Tuesday, 1 April 2008

Too much stress during pregnancy can leave a lasting legacy on you and your baby

A certain amount of stress on your body is generally considered normal and even important in conditions such as when you are ill, says UrBod Nutritionist Melody Mackeown, who specialises in pre-conceptual care, fertility and pregnancy. But the stress suffered by today's expectant mothers, many of whom want to carry on their careers, can be extreme.

Everyone has a certain amount of the "stress hormone" cortisol naturally present in the body but levels rise under stress.

Cortisol is secreted by the adrenal glands and helps the body in stressful situations by providing a burst of energy needed for 'fight or flight'.

The base level of cortisol fluctuates throughout the day. In the morning it is higher and it reduces by evening.

The average level of cortisol is measured in nanomoles per litre and in a healthy adult would be between 150 and 500nmol/l. But under stress – such as a person on the night before an operation – this level could double to 300 and 1,000nmol/l. Sustained exposure to these levels is likely to cause serious health problems, including high blood pressure.

Usually the placenta stops most of the mother's stress hormones reaching the baby. But it is thought that if there are high levels of the hormones, or if the placenta is not working properly, significant amounts reach the unborn child. One theory is that while the developing baby is exposed to the stress hormone their own developing reproductive organs may also be damaged, which would affect the health of future generations.

Dr Lisa Thorn, a researcher from the Psychophysiology and Stress Research Group at the University of Westminster, London, said: "What goes on in your head does impact your health and it impacts on different people in different ways. To what extent depends on the person, the level of stress and how they appraise something as being stressful or not."

Importantly many first time mums-to-be carry on working until 1-2 weeks before the birth of their baby, says UrBod Nutritionist Melody Mackeown, as they do not realise how exhausted they will feel in the last trimester (especially if you have a difficult commute into work or are expected to work long hours). This impacts on any ‘normal’ stress you experience while pregnant (such as back ache etc) and does not give you time to relax sufficiently before the birth of your baby. While many women need to work up to the birth for financial reasons, where you don’t, think twice about starting maternity leave at such as late stage and taking time out for yourself and your baby. Labour is an extremely exhausting event and so are the sleepless nights that are accompanied for the arrival of your bundle of joy.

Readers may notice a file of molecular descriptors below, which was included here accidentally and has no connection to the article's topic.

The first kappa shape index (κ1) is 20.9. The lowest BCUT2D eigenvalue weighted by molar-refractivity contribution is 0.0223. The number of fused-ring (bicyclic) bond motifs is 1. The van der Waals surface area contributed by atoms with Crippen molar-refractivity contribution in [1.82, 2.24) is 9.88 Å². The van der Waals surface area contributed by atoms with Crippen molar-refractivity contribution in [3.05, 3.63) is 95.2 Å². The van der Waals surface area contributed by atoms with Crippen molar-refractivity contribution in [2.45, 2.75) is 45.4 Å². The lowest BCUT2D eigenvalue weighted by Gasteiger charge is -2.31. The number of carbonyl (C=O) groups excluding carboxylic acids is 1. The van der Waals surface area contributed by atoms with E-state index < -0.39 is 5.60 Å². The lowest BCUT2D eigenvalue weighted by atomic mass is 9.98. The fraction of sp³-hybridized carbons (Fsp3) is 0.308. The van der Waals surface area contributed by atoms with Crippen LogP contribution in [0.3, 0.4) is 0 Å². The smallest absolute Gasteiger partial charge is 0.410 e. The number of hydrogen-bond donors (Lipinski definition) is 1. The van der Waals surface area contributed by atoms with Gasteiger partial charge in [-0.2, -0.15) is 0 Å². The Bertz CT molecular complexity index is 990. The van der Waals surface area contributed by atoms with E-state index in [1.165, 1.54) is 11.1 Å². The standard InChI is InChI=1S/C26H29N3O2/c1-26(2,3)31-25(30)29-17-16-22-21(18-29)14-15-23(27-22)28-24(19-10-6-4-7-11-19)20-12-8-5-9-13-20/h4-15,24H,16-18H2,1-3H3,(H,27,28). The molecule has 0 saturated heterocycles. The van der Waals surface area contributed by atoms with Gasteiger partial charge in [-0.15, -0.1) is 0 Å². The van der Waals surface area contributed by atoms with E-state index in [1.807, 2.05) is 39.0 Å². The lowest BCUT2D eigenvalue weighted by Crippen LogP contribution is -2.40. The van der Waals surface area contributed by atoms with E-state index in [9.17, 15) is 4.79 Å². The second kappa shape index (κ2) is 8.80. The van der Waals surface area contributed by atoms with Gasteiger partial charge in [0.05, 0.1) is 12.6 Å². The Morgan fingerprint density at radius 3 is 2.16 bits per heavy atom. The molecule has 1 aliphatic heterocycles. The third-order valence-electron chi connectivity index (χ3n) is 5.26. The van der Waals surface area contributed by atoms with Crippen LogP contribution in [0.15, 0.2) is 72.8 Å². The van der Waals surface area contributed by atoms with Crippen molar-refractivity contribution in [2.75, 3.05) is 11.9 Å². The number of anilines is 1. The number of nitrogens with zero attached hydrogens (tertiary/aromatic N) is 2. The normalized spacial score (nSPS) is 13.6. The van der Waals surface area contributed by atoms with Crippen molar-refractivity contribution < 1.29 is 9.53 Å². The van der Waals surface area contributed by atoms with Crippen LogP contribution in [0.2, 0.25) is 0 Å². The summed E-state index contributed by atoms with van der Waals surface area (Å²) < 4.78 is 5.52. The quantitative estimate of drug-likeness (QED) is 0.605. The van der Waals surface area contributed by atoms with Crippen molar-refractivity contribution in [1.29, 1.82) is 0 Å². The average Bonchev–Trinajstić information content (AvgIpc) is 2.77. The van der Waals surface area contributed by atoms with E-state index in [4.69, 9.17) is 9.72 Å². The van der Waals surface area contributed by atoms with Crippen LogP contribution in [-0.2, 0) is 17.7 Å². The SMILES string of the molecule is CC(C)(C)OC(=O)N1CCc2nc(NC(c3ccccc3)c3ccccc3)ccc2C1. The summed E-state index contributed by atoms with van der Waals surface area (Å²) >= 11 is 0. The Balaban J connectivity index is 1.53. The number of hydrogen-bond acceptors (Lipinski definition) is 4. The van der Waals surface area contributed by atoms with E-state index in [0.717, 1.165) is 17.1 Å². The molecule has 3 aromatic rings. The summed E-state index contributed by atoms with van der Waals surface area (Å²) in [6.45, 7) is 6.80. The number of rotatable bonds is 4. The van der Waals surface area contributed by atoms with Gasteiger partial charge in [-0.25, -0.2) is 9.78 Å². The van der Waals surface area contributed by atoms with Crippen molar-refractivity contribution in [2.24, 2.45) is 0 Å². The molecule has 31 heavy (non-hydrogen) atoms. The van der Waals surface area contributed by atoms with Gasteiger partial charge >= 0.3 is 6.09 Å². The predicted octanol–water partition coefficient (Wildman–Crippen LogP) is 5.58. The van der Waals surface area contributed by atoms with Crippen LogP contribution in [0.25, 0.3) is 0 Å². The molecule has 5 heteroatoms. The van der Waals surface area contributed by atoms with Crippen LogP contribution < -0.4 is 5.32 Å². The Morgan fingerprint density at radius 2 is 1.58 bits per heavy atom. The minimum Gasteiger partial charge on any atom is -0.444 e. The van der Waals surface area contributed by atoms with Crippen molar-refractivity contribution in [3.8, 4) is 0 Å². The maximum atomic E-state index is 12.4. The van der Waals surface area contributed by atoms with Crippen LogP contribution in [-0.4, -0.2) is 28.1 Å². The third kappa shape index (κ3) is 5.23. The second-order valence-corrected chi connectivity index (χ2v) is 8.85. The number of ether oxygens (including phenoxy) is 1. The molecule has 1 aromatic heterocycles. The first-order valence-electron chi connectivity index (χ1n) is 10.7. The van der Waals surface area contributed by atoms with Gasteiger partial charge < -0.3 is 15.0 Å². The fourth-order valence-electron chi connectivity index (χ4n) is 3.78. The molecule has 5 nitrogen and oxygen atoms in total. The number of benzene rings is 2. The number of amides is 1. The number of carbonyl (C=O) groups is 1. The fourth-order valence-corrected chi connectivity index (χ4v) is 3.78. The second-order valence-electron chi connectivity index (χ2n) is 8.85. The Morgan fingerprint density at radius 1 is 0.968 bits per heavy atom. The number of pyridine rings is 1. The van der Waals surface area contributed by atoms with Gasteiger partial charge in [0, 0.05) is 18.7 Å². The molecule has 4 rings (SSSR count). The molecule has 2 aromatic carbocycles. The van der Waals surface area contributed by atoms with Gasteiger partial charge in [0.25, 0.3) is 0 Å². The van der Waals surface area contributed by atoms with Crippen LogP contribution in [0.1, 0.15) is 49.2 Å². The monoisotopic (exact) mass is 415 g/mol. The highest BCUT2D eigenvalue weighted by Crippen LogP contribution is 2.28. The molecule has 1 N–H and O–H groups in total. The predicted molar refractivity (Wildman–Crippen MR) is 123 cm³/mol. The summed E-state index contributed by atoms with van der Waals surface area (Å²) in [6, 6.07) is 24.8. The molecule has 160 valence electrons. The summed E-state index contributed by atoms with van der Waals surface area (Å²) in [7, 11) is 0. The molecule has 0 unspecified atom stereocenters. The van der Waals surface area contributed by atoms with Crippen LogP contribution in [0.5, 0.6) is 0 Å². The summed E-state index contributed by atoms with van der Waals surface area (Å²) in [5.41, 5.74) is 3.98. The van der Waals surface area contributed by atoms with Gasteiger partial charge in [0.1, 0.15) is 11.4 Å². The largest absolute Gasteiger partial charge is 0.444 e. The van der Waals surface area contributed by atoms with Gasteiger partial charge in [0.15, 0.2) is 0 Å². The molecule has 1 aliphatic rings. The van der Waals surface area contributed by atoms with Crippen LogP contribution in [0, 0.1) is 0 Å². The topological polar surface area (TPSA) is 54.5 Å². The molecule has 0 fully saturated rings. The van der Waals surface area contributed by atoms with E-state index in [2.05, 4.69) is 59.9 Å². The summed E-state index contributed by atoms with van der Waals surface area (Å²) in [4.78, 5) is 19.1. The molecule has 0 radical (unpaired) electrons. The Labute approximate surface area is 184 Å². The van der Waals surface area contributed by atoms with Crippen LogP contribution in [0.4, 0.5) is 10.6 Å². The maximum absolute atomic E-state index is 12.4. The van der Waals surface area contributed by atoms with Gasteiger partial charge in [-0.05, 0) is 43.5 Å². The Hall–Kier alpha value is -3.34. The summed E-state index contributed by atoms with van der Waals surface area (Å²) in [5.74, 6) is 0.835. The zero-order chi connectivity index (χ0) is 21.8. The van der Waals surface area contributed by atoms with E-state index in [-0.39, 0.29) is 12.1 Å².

Making the correct food choices can also reduce the amount of stress you and your baby will experience says UrBod Nutritionist Melody Mackeown, as it provides you with the correct nutrients to deal with stress more effectively. For example, many people become more irritable and feel low or depressed as a result of having a blood sugar imbalance. Further, an estimated 1 in 10 mothers experience some form of post-natal depression and how you feel directly impacts on how your baby may feel. This can be helped or possibly avoided by making the best dietary choices for you. This is especially important when you are about to have a baby. I know from experience that sleep deprivation is a huge stressor!

To find out more about Nutritional support during or before your pregnancy, contact UrBod Nutritionist Melody Mackeown Dip.ION (mBANT), specialist in pre-conceptual care, fertility and pregnancy care in the city of London, EC2. I have also written a free e-book on how you can improve your diet during your pregnancy, which can be obtained by clicking on my link.